Interview with Barbara Harroun
By: Brittany Douglas
I had the privilege of interviewing one of the creative writing professors here at Western Illinois University, Barbara Harroun. Initially, Harroun’s educational path lead her down the road to social work. After a few years of working in that field she had realized that it was just a job. She expressed to me that all jobs she had such as social worker, employee at a woman’s center, and a dietary aid (a job she began at fifteen) weren’t fulfilling enough for her. Though she has no disrespect for the jobs she had, she wanted something else. She found her way into grad school to get her MFA through unexpected guidance from her former creative writing professor, David Stevenson. This professor also pointed out the potential he saw for her in a classroom teaching. All this led her to where she is now at Western.
Harroun’s life and educational decisions have greatly influenced her. She told me, “I grew up in a family with parents that made writing and stories so alive and relevant.” It isn’t a surprise that writing is so important in her life now. I asked Professor Harroun if writing was a struggle for her when she started writing creatively. She told me how writing isn’t just about the craft. Harroun went on to tell me how she felt writing was about people’s crazy lives, finding yourself, and understanding, in a sense, the messiness of it all. Furthermore, Harroun always had a desire to read and write. Her earliest first impression of sound was her father’s typewriter.
The early encouragement Harroun received from her parents was to read and to write what she wanted, and that still motivates her today. When we discussed her creative writing, she gave me an example of how she had realized that we all have those moments where we think we don’t need to put a lot of effort into our writing. She had an experience with a creative writing professor of hers, Tammy, that called her out on a piece of writing she had done and how she felt she spent more time looking over the piece than Harroun spent writing it. As I have taken two classes with Harroun I remember her saying “If you are not going to put effort into your writing then do not expect people to read it or take it seriously.”
These experiences Harroun had in her life have come back to be utilized in her own teaching. She told me that she is not a scholar; she loves poetry, non-fiction, and fiction writing. She said, “my scholarship is creative writing.” She expressed to me how she hopes that she never stops growing as a writer. She said, “I am still so aware of how much I do not know, and that’s not a weakness.” I really appreciated this sentiment as a writer myself. Just because you are a published author does not mean you can’t or don’t still have room to grow. Writing is a mystery that, as Harroun said, should be used as exploration.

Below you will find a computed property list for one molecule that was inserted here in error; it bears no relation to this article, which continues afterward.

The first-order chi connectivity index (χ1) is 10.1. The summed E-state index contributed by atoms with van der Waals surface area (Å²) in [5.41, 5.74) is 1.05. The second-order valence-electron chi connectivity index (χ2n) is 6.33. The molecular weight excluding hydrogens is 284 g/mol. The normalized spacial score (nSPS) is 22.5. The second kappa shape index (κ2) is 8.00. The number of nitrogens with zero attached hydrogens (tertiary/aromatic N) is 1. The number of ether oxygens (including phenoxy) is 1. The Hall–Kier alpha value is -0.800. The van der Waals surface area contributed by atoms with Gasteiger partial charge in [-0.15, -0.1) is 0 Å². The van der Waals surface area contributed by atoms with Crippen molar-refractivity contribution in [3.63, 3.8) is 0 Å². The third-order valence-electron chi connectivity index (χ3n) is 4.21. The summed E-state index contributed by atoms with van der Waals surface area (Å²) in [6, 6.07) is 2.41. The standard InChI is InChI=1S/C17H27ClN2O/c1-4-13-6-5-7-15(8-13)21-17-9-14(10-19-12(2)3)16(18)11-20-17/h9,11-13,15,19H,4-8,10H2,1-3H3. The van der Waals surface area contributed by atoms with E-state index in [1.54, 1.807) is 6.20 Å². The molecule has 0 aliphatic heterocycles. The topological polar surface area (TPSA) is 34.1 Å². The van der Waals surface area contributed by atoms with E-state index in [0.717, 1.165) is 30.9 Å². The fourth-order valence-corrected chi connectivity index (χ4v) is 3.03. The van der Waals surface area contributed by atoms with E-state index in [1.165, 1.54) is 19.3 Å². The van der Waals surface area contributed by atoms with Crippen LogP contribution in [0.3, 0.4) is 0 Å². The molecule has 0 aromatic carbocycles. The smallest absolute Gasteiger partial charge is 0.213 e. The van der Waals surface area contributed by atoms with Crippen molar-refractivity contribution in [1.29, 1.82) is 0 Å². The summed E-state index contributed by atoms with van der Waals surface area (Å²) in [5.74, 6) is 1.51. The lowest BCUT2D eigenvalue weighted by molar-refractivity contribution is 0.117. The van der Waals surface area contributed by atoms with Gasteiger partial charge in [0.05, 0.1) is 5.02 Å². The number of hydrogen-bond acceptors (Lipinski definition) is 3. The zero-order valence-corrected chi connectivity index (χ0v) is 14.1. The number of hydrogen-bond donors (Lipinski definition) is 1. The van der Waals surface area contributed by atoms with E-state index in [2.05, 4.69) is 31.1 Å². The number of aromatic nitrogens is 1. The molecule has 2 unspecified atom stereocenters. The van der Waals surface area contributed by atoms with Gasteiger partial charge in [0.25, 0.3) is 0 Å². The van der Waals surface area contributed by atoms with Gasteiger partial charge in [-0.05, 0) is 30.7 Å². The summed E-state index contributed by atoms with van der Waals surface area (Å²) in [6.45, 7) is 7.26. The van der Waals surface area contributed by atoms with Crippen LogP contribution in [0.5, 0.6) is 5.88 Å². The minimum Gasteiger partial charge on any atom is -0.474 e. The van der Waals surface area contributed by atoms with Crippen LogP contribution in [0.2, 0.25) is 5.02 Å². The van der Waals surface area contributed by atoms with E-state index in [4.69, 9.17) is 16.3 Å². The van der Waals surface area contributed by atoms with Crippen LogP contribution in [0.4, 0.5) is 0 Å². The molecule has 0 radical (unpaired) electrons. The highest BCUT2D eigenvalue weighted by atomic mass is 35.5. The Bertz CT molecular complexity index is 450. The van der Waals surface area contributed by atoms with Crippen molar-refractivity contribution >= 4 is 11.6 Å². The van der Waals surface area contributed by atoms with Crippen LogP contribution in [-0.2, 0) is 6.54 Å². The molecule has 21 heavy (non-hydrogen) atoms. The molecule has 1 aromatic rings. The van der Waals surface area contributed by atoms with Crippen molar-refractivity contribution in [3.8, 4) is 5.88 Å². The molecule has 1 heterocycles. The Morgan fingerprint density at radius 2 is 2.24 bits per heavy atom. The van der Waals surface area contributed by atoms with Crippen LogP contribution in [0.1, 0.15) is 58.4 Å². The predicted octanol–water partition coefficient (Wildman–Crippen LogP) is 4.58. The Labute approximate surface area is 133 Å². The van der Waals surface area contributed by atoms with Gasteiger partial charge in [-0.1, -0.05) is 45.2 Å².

“Art doesn’t serve my ego, it serves humanity”: Harroun discussed this with me when conversing about divorcing oneself from one’s writing. I struggled with separating myself from my writing when I started out writing in creative classes here at Western. I have grown and learned to detach myself, but I like how Harroun helped me to see why it is important. I can also see how I can still have writing that shows my growth and can be relatable and impactful for my readers. Having this mindset will help me to grow as a writer.
Harroun was delighted to speak on what teaching meant to her and how it has impacted her. The first class she taught was a composition class, and after her first class she was blown away at how excited she was. She also discussed how right it felt for her after having worked so many “crap” jobs, as she called them.
“My other jobs felt like a series of tasks, and when I could interact and work with these students that were so smart, I floated across campus. I was like, that was the best 50 minutes!” This is the type of passion I long for as a prospective teacher. I already feel like I have a passion for teaching, but with all the negative comments I receive about teaching it can be a struggle to block that out and not confuse myself with being naïve to what I am getting myself into. I hope for a reaction like Professor Harroun had when she first taught.
This passion of Harroun’s is something I will always hold with me. Seeing her get emotional when discussing what teaching and her students mean to her was beautiful. I know that to Harroun, every student really matters.
“I pinch myself every day that I am doing what I am doing. I still can’t believe that I am doing what I am doing. I love my work, it is meaningful work, it is purposeful work. I just feel so privileged and honored.” These words will forever stick with me and remind me of her for the rest of my life. That kind of passion for teaching is something I wish more teachers had; however, I will say I see more of it here at Western than I ever saw in my high school.
From the interview I did with Barbara Harroun I am able to take her experiences and her suggestions with me into my own teaching. I will also take what she had to say about writing and apply it into my own writing. I want my students to know that I care and that they matter to me. If I can show even half of Harroun’s passion, I think I will be able to reach my students. Learning that Harroun has taken her teaching career as a learning experience helps me see that even as teacher, I will be okay. I will learn along the way and I will grow if I am willing and eager to grow professionally. I will forever be inspired by Barbara Harroun and cherish that she took time out of her busy schedule to talk with me.